### IMO Shortlist 2009 problem C6

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Avg: 8,0 On a board a limp rook can move in the following way: From any square it can move to any of its adjacent squares, i.e. a square having a common side with it, and every move must be a turn, i.e. the directions of any two consecutive moves must be perpendicular. A non-intersecting route of the limp rook consists of a sequence of pairwise different squares that the limp rook can visit in that order by an admissible sequence of moves. Such a non-intersecting route is called cyclic, if the limp rook can, after reaching the last square of the route, move directly to the first square of the route and start over.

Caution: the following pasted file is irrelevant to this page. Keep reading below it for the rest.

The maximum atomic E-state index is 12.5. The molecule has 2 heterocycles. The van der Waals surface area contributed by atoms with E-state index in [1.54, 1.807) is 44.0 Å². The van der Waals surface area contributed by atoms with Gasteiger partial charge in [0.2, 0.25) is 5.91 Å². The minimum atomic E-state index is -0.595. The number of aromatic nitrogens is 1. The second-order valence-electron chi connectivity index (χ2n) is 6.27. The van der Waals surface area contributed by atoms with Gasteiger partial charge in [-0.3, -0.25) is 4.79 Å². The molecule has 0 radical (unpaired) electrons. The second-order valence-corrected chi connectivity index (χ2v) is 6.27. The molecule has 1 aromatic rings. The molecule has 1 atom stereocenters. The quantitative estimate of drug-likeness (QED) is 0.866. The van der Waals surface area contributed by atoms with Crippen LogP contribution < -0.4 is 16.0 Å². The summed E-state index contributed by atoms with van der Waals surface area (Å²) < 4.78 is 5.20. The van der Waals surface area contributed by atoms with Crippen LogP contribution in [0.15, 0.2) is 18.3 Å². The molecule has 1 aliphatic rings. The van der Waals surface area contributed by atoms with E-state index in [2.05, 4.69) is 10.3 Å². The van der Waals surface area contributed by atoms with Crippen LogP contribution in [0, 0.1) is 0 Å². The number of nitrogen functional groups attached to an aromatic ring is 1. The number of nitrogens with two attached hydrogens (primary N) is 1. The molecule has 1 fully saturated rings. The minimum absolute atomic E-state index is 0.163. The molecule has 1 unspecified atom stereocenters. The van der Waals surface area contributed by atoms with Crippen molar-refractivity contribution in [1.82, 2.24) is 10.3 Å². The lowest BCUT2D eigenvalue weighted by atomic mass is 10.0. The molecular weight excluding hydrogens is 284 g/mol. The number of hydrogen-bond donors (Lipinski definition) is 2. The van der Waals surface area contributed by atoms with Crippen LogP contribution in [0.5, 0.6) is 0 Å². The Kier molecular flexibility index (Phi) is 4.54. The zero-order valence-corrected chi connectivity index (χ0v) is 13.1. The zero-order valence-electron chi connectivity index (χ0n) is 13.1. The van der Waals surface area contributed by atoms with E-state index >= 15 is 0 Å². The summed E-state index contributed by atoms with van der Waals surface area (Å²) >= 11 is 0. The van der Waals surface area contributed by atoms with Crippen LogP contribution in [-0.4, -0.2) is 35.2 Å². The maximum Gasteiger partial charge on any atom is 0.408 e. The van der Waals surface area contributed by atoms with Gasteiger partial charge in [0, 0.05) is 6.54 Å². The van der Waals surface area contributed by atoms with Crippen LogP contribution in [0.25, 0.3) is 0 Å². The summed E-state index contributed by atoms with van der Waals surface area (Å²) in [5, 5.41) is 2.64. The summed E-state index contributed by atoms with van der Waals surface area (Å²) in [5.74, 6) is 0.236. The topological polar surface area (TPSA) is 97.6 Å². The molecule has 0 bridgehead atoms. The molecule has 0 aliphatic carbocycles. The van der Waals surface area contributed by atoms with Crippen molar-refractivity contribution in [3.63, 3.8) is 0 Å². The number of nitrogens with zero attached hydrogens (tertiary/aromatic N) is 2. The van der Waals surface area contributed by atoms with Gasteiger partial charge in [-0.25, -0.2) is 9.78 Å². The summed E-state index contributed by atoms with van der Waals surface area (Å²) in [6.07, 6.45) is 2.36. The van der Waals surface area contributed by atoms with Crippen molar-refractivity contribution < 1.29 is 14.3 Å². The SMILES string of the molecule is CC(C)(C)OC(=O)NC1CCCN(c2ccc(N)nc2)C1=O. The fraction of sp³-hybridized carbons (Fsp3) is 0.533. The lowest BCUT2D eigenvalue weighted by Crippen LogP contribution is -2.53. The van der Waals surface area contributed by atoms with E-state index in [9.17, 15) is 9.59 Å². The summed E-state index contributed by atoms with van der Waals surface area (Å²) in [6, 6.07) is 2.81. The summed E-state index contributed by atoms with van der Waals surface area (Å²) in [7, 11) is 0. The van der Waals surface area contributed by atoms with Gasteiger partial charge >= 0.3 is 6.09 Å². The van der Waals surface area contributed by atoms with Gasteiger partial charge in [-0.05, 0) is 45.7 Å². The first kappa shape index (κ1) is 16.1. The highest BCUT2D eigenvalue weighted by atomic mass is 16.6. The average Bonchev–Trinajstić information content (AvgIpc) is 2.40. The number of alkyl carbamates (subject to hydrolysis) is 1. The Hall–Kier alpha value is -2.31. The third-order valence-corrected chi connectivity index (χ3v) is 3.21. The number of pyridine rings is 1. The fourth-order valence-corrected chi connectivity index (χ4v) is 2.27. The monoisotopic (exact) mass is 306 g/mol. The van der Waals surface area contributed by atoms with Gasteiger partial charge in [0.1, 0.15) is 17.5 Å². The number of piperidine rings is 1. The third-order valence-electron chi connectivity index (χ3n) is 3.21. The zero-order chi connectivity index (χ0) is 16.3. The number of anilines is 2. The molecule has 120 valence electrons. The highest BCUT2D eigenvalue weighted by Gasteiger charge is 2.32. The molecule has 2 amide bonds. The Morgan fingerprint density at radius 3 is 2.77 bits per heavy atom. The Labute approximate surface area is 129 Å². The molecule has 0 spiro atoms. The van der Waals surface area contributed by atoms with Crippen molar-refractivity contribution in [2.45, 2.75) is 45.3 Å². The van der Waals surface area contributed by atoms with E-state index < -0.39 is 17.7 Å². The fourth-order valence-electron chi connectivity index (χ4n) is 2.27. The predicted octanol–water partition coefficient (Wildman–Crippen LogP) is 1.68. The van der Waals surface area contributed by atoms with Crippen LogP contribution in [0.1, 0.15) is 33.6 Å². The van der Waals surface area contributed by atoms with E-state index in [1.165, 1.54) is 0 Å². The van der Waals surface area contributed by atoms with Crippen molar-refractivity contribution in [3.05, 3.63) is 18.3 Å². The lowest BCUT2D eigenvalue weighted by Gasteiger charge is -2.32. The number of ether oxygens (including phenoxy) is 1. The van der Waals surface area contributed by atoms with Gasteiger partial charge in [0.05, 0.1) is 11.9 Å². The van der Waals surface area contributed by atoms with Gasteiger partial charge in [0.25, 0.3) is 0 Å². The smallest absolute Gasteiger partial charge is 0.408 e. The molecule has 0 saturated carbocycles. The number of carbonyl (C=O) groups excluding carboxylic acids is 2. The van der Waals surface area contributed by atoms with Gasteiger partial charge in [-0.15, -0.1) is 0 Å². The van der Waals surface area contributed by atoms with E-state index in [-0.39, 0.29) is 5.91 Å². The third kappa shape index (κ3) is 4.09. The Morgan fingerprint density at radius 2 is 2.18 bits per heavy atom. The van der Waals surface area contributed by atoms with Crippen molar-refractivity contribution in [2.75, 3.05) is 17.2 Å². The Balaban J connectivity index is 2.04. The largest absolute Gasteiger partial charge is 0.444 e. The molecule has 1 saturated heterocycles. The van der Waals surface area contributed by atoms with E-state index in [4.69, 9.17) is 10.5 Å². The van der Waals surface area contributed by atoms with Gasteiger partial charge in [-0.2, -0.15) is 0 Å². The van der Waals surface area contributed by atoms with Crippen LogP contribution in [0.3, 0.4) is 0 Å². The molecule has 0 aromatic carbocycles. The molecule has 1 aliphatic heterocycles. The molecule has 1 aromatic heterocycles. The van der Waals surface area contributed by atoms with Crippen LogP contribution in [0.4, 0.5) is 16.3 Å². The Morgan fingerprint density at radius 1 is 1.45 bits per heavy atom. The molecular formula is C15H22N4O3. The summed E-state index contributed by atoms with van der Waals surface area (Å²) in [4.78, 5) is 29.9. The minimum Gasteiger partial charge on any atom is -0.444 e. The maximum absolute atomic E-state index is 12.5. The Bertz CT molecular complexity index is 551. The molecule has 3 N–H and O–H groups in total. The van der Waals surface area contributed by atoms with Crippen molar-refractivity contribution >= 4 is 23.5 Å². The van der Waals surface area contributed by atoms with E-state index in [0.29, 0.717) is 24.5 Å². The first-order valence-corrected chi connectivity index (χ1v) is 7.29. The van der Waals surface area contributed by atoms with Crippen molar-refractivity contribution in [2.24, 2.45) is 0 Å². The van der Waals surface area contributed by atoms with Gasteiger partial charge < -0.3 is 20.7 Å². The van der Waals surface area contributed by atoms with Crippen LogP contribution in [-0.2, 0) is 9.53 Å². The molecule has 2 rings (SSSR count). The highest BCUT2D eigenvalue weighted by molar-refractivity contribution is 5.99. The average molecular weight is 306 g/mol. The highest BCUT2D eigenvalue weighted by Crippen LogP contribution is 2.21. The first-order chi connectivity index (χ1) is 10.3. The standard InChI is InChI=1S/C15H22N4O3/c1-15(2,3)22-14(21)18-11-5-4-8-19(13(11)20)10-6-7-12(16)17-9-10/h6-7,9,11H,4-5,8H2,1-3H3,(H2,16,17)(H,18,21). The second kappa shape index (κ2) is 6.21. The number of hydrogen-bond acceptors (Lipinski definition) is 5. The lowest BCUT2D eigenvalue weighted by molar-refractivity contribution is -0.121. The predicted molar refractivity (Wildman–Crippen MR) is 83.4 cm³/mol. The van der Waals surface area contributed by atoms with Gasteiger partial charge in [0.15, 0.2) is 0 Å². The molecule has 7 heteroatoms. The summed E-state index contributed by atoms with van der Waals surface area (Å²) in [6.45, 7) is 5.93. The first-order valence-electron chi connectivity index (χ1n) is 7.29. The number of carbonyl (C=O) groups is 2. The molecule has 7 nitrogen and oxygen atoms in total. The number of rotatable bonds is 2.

How many squares does the longest possible cyclic, non-intersecting route of a limp rook visit?

Proposed by Nikolay Beluhov, Bulgaria

How many squares does the longest possible cyclic, non-intersecting route of a limp rook visit?

Proposed by Nikolay Beluhov, Bulgaria

Izvor: Međunarodna matematička olimpijada, shortlist 2009